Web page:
Zoho Writer flaw highlights disclosure problem in Web 2.0 world

CNET News.com's Martin LaMonica recently stumbled upon on an information disclosure vulnerability in Zoho Writer,  the browser-based word processing software popular among Web 2.
Written by Ryan Naraine, Contributor
CNET News.com's Martin LaMonica recently stumbled upon on an information disclosure vulnerability in Zoho Writer,  the browser-based word processing software popular among Web 2.0 early adopters. The raw details:
On Sunday morning, I went up to my Zoho Writer page and searched on "soccer." The results included two of my documents, but also seven others created by people I didn't know. I reported the incident to a Zoho technology evangelist, who swiftly escalated the issue to the company's engineering team. After a few correspondences, the Zoho team identified the bug and fixed it. ...To Zoho's credit, its people apologized and clearly recognized the seriousness of the bug. The problem came up because of a situation that's not likely to come up often. But it does give me pause. Did somebody else stumble upon my documents?
This story raises a serious issue about disclosure ethics in a Web 2.0 world, where vulnerabilities are silently fixed without end users ever knowing about their exposure to serious risk.    What if one of LaMonica's documents stored in Zoho contained personally identifiable information that could be used to steal his identity?   What if someone with malicious intent had already found that that vulnerability and was using it to pilfer documents? We'll never know the answer to those questions but, in my mind, companies that operate in the data storage business have a responsibility to notify end users when vulnerabilities are found and fixed I took at peek at the official Zoho Writer blog and found only marketing-type entries.  No disclosure or notice to Zoho users. Zoho is not alone with this problem.  Microsoft and Google routinely fix bugs -- some very serious -- in online services but,  because the fix is done server side and doesn't include a patch to be downloaded/installed, vulnerability alerts are never published and the end user is none the wiser. [ READ: GMail backdoor patched, time to check your filters ] We already have documented evidence that a silent fix from Google for a major GMail vulnerability was used to sabotage the business of David Airey, a popular logo designer. In this blog entry, Airey details how he fell victim to a Gmail hijack that could have been avoided if Google had provided an alert to Gmail users during the sign-in process. We know that Microsoft fixes vulnerabilities in online services because the company maintains an acknowledgments page to thank flaw finders but the nature of those bugs -- and the associated risks -- are never, ever disclosed.   Did any of those bugs expose Windows Live usernames/passwords?  Should Windows Live users take any post-fix precautions to secure their online identities?  Did any of those vulnerabilities expose users to code injection or drive-by malware downloads? Malicious hackers are looking for -- and finding -- these vulnerabilities before the good guys so it's a very safe assumption that some of these  bugs have been used in zero-day attacks before server-side fixes are made. Vendors in the Web 2.0 space have a responsibility to disclose fixes to end users.   If your online service participates in silent fixes, you should be aware of the risks and make demands from these vendors. [ UPDATE:  Less than an hour after I hit publish on this post, Zoho posted a notice on its blog disclosing the issue:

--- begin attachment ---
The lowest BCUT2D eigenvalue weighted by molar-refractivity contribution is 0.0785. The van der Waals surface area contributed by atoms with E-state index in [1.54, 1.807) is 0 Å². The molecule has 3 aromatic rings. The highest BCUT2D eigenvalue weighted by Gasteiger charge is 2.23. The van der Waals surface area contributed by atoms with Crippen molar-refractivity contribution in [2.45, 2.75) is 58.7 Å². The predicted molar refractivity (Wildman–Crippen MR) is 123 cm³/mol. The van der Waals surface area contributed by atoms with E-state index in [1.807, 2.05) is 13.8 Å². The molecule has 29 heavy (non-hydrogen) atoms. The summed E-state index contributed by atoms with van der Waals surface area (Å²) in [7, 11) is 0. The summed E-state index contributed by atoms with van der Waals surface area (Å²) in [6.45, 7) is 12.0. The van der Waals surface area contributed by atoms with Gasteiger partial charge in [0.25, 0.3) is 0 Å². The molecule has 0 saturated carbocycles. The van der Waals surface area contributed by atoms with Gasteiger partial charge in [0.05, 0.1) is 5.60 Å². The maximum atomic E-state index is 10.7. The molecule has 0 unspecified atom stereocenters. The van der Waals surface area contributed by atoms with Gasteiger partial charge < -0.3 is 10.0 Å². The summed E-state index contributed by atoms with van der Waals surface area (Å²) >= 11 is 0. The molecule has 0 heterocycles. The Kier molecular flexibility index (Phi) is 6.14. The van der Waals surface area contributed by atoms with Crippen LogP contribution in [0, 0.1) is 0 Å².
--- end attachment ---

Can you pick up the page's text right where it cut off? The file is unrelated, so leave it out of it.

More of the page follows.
We enabled a new indexer for searching group related documents on Saturday. As with search related features, the indexer was supposed to index over several days before the feature was officially unveiled. Unfortunately, we introduced a crucial bug in the new search system, which impacted one of our users on Sunday. The search results included 4 documents from other users (shared to their own unrelated groups). As soon as we got notified, we stopped the search subsystem and started a full investigation, which unearthed the bug in 3 hours.

We fixed the issue immediately after the root cause was identified.

I think the company should go a step further and put a link to this disclosure immediately after a user logs in, just to be 100% sure that customers are fully aware of what happened.
Editorial standards